The first thing I've written since completing the first draft of my novel was a reflection on Doctor Zhivago for Flickchart: The Blog. It hasn't been finalized or published yet, but it's been in my mind for the better part of a year now. In my forthcoming post about it, I recalled the first time I saw it which was about 21 years ago in seventh grade. One subplot that struck me was that of Pasha (Tom Courtenay), the naive boy who loves Lara (Julie Christie). She eventually casts him out of her life (ostensibly, to spare him from the poison that her life has become). Pasha returns after the outbreak of the revolution as the cold and ruthless General Strelnikov. Even in 7th grade, I fancied the notion of one day becoming a Strelnikov and exacting my revenge on my classmates. The truth is, I'm just a Pasha. I don't have it in me to become Strelnikov. I'm just the pathetic boy who doesn't belong in a woman's life.

A former classmate of mine asked me forever ago to name a character after her in my first book. My self-denial about whether I could write is well chronicled, but I kept her request in my mind this entire time. That led me to perusing the only two yearbooks I own, from my 7th and 8th grade years. Inside the latter, this classmate wrote some very lovely and encouraging words, including this:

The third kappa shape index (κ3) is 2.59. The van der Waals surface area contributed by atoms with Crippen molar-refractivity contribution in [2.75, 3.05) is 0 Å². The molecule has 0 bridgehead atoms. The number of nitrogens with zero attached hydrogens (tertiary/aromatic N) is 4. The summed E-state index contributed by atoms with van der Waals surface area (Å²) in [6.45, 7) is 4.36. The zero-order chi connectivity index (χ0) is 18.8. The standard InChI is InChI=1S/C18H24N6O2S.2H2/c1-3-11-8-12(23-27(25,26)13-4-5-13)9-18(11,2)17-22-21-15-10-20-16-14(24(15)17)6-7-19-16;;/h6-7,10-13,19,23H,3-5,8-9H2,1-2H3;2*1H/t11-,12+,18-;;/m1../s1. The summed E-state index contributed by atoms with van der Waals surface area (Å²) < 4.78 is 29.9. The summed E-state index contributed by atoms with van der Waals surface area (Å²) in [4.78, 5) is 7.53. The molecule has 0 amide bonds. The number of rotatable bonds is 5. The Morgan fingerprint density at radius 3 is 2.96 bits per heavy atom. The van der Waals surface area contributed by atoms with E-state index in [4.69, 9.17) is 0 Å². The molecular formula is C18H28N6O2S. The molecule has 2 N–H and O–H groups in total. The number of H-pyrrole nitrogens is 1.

I'm really glad I got to know you, you are intelligent, nice and very heartful. Believe me Travis you will be very successful in life.
I can forgive her for using the non-word, "heartful." I would love to find her online so I can let her know that I have made good on my promise from two decades ago, and to thank her for believing in me so many years before I was willing to contemplate believing in myself.

I've been haunted the last few days by a line from Butch Cassidy and the Sundance Kid, delivered by Jeff Corey as Sheriff Bledsoe:
"It's over! Don't you get that? Your times is over, and you're gonna die. Bloody. And all you can do is choose where."
I feel like that's directed at me, personally. My glory days are behind me (not that they were ever particularly glorious) and all that's left is for me to accept a dissatisfying existence as what's left for me in life. I don't want to have to accept a miserable, lonely life in dubious health and poverty. No one should be asked to just live that way. That's exactly what's in front of me. The endgame is no different whether I live through just the weekend or another fifty years. I can't make the kinds of important changes that my life needs without a lot of things that are outside my power changing. I can't cure Crohn's disease. Where does that leave me? Choosing where to die?